Dunkin’ Donuts Loyalty Points Accounts Offered Cheap on the Dark Web

dunkin donuts sign in cologne germany
Hackers using credential stuffing software have breached Dunkin’ Donuts loyalty program accounts, which are now being sold cheaply on the dark web.

These are troubling times for cybersecurity, and it appears that the latest victim to hackers is Dunkin’ Donuts.

This coffee chain’s loyalty points accounts have been targeted, jeopardizing the sweet treats that have kept many customers going back for more.

A press statement issued by Dunkin’ Donuts says that hackers effectively figured out how to access DD Perks accounts.

The hackers may have gained access to clients’ names, email addresses, “DD Perks” account numbers and QR codes.

The Dunkin’ Donuts security advisory [PDF] says the company believes that the cybercriminals obtained clients’ information and passwords by utilizing other organizations’ security breaches.

They used the information to sign into some Dunkin’ Donuts Perks accounts.

What Happened to the Hacked Accounts?

Like in many other data breaches, these hacked accounts end up being sold on the dark web.

Hackers don’t go through all the trouble of obtaining such pertinent user information just to fuel their sweet ego—money is the primary motive.

The dark web is already awash with plenty of hacked loyalty program accounts including the recent ones from Dunkin’ Donuts. And they are being sold at a dumping price.

Some merchants on Dream Market, one of the top darknet marketplaces operating today, have already been vending hacked Dunkin’ Donuts loyalty points accounts.

One was selling for $10 a DD Perk account that had $25 of loyalty credit. Another merchant was selling $100 of DD loyalty credit at only $26.

DD Perks program, a mobile application rewards program, appears to have no stringent security regulations.

The merchants on the dark web’s Dream Market are moving the accounts because third parties can still get free treats using the accounts.

A computer programmer or hacker prints a code on a laptop keyboard to break into a secret organization system.
The hackers don’t need to be computer geeks, and the software sifts through different usernames and passwords by trial and error until a match is found.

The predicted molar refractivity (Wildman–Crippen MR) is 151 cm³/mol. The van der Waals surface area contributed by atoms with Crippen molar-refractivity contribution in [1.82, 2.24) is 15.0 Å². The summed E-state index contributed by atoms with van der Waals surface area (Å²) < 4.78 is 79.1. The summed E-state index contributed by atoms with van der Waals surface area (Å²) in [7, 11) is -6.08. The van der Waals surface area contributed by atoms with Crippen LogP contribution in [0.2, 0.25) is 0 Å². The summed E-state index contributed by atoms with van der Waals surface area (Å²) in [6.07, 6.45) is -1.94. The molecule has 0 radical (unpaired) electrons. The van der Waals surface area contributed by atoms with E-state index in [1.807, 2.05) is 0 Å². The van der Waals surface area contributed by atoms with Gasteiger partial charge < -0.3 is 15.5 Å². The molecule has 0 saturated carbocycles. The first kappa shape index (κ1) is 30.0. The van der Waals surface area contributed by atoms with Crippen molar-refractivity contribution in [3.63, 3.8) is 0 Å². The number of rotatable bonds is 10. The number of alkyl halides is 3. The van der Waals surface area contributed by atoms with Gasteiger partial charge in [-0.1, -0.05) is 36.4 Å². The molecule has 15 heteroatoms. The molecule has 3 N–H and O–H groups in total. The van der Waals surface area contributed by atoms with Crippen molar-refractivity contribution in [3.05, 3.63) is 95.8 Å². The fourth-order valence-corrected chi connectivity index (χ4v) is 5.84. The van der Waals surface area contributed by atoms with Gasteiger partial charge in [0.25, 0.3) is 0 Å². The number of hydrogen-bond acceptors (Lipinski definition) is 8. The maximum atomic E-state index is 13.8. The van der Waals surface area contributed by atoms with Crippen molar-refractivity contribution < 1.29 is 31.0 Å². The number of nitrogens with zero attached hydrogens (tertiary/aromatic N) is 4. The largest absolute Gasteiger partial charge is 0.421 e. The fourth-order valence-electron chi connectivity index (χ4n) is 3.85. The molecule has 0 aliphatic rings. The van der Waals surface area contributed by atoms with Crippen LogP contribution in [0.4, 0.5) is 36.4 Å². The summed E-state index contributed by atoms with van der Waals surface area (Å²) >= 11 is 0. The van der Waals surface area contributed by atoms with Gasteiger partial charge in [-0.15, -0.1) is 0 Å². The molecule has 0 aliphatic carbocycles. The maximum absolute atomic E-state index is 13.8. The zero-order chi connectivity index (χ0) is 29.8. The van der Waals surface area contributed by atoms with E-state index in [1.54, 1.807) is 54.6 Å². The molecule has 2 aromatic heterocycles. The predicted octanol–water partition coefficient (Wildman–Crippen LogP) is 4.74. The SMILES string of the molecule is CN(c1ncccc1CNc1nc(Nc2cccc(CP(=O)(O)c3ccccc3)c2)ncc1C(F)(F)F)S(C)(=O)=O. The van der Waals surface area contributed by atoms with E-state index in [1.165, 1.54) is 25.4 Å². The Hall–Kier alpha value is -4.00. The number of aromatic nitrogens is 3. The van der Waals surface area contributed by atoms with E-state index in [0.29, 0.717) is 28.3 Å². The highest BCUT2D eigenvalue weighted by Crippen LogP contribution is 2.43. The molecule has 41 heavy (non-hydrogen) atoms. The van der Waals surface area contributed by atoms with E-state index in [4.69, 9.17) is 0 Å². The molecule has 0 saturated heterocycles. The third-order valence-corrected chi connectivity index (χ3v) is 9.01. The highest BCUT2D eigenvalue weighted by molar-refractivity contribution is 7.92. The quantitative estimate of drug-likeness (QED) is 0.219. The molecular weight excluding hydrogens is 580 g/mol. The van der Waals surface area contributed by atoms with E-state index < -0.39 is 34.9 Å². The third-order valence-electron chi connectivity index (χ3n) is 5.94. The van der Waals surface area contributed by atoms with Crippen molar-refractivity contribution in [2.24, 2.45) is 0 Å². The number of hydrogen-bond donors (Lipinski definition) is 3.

The merchants even tell would-be customers how to use the hacked accounts by logging into the app (using the hacked credentials) and presenting to the cashier for bill discounts.

Credential Stuffing

Experts have analyzed the Dunkin’ Donuts attack and directly linked it to automation such as the kind used in credential stuffing.

The software in question is so readily available on sites such as Dream Market that such cyberattacks are growing rampant.

The hackers don’t need to be computer geeks, and the software sifts through different usernames and passwords by trial and error until a match is found. Credential stuffing can result in a serious attack within a short time.

In Summary:

  • Hackers have targeted Dunkin’ Donuts loyalty point accounts in a massive cyberattack. Dunkin’ Donuts loyalty point accounts are for regular customers to redeem points for rewards or discounts on baked products or coffee.
  • The hackers made away with clients’ usernames and passwords which they used to log into the accounts and change user information.
  • The attackers are now selling these accounts on darknet platforms like Dream Market.
  • DD Perks accounts are selling at a very low price on the dark web; some sellers are charging only $10 for a Dunkin’ Donuts account that is worth $25 of loyalty credit while a $100 DD Perk account is going for as low as $26.
  • Alongside these low priced loyalty point accounts, Dream Market also sells credential stuffing software that does all the work of finding emails and the right password combination.

Hackers don’t have to be advanced tech geniuses to access your information.